Natural history expert and hobby archeologist, John James Westbrook, Jr., was a well-loved and respected resident of the Old West End. He was born in Danville on November 4, 1901, to Maria and John James Westbrook.
“Johnny,” as he liked to be called, loved music. His interest, even from an early age, inspired him to learn to play just about every instrument imaginable. He traveled throughout the area playing in bands and orchestras for social events. One of his earliest ensembles, with Johnny at the piano, was called The Racketeers. He and his “all-star serenaders,” as the paper called them, were regularly hired for dances at the Masonic Temple. In 1945 he had the opportunity of playing for casualties of the war who were convalescing at Fort Picket.
Johnny was also a passionate naturalist. He spent a great deal of time in nature, collecting rocks and shells, as well as butterflies and birds. These he preserved and had mounted. Hobbyists and professionals alike respected his archeological knowledge. In 1963 Howard MacCord, president of the Virginia Archeological Society, came to Danville to see “what remnants of prehistoric inhabitants and early settlers have been left in the area.” His interest was well founded. Just six years earlier, while leveling the ground for the new raceway, bulldozers unearthed a burial mound. Johnny was called to the scene where he observed skulls, bones, pottery, and other artifacts, which he identified as belonging to the Saponi Indians, a tribe of the eastern Sioux.
Johnny’s expanding collection travelled with him as he moved to different residences in the neighborhood, including the Judkins House at 161 Holbrook Avenue, where he lived in 1956. It was his wish, however, to make his collection available to the public. For a time, a formal exhibit was located at 902 Paxton Avenue. In 1950 another location was established in the basement of 944 Main Street.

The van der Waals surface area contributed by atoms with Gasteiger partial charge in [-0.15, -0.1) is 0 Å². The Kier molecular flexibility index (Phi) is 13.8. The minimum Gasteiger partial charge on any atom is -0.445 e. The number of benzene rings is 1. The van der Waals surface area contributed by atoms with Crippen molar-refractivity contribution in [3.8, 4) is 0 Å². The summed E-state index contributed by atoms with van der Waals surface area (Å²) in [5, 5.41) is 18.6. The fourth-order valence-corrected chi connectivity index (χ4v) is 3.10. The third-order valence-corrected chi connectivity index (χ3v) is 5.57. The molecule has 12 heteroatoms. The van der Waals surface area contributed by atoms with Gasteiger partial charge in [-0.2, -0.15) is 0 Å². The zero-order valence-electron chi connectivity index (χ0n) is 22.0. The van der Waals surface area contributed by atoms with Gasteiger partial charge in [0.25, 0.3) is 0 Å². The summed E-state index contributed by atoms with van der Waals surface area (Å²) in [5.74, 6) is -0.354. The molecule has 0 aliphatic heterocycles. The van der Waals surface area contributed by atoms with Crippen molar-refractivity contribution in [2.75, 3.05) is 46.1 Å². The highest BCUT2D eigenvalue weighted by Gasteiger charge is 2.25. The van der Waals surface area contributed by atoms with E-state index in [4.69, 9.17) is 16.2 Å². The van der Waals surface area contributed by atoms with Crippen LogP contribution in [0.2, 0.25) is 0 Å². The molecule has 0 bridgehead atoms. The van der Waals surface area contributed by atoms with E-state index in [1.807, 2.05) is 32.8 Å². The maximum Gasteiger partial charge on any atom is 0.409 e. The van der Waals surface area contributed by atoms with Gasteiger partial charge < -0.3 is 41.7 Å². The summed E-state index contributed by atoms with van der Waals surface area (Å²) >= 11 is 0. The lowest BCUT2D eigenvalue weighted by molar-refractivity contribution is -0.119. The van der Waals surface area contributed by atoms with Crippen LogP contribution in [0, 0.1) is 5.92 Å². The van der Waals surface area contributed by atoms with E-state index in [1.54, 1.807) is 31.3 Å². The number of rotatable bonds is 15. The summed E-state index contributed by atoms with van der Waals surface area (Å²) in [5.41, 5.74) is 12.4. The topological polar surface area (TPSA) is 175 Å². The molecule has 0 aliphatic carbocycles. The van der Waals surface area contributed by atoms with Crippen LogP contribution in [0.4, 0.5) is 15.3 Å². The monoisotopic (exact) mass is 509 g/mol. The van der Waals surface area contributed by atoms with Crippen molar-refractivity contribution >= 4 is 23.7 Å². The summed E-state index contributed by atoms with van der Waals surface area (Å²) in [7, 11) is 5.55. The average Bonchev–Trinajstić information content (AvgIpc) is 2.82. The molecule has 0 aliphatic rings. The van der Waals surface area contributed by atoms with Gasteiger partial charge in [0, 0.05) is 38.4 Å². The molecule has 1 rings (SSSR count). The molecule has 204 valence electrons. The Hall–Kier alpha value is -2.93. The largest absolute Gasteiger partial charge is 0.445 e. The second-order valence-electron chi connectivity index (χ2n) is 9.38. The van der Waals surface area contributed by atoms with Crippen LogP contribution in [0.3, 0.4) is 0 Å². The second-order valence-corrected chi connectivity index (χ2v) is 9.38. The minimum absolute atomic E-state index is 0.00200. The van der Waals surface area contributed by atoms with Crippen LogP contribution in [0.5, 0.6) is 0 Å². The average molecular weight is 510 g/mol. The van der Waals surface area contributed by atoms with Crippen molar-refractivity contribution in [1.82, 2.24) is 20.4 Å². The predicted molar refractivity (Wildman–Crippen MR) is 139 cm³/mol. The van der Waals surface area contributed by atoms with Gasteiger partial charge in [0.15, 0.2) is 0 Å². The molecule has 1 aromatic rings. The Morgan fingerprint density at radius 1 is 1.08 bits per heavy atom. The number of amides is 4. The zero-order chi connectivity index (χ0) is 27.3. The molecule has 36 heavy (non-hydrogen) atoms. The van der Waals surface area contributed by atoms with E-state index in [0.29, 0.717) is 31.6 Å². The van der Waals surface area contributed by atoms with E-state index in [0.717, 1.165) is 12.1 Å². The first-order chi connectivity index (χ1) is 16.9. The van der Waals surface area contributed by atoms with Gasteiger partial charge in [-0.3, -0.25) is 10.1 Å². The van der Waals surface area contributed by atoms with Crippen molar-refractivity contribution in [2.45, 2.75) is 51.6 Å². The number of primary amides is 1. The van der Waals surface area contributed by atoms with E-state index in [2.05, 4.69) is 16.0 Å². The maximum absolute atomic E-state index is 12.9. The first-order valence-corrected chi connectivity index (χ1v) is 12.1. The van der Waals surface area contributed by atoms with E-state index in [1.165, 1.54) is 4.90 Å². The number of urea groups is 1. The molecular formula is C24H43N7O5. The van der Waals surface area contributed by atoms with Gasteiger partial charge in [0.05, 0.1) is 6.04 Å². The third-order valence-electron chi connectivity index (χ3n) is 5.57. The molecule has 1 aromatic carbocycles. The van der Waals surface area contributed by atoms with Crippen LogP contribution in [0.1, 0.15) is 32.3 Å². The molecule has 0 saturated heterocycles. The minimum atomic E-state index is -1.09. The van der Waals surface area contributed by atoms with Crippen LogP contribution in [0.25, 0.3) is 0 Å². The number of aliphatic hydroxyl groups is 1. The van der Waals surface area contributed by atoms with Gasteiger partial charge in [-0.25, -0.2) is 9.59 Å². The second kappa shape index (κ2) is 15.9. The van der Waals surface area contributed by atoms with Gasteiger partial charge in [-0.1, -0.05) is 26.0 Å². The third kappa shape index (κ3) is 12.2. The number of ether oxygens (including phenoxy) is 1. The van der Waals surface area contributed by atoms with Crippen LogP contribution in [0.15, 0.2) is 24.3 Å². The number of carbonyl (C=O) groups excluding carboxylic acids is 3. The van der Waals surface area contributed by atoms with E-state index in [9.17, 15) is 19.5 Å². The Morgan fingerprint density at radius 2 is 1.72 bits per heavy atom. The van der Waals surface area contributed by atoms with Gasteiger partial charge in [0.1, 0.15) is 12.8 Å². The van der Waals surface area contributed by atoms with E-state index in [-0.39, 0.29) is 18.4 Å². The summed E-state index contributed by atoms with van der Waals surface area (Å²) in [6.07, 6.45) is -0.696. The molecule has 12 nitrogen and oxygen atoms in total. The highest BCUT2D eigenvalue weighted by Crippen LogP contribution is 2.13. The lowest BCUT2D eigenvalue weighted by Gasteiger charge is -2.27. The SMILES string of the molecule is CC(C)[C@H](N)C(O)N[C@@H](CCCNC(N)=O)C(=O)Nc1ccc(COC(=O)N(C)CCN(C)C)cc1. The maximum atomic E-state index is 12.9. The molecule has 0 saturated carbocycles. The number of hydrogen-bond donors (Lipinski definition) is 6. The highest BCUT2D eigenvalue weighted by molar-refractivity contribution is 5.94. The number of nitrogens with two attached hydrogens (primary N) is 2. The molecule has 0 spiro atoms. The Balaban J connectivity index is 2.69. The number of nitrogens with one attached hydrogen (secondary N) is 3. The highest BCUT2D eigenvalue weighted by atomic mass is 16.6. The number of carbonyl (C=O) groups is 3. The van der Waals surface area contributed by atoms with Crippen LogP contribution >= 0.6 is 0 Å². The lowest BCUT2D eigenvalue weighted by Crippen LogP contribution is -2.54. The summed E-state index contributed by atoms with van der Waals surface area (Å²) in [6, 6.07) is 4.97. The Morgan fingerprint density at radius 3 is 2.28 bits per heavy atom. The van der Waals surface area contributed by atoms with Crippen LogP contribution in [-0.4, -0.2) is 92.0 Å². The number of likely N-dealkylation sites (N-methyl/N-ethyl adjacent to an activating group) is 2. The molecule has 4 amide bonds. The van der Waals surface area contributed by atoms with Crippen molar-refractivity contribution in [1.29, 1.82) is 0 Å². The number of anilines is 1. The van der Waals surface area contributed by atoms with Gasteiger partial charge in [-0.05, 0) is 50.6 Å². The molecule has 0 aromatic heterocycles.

In April of 1973 a former student and protégé, William Hathaway, opened a Museum of natural Science and History at the Chatham Education and Cultural Center. Johnny gladly donated his collections of shells and Indian artifacts. Later, he and Hathaway approached DCC with the intention of finding a more permanent place for the collections. The college agreed to accept them, but it took a few years of planning before a space could be dedicated for their display. In 1975, a year after Johnny’s death, the college opened a classroom for the exhibit.
In 1974 Johnny was living at 163 Sutherlin Avenue. On the 17th of March he had made plans to go butterfly hunting. When friends arrived at his home that morning, he was discovered to have died peacefully in his sleep.
The Bee remembered Johnny as “one of the more effective educators in the history of Danville, however informal and unorthodox his methods. A modest appraisal would place at thousands those Danvillians—past and present—who freely and happily acknowledge that their own lives were enriched by the contact they had in their youth with a quiet, smiling, squat man full of enthusiasm for people and all forms of life.”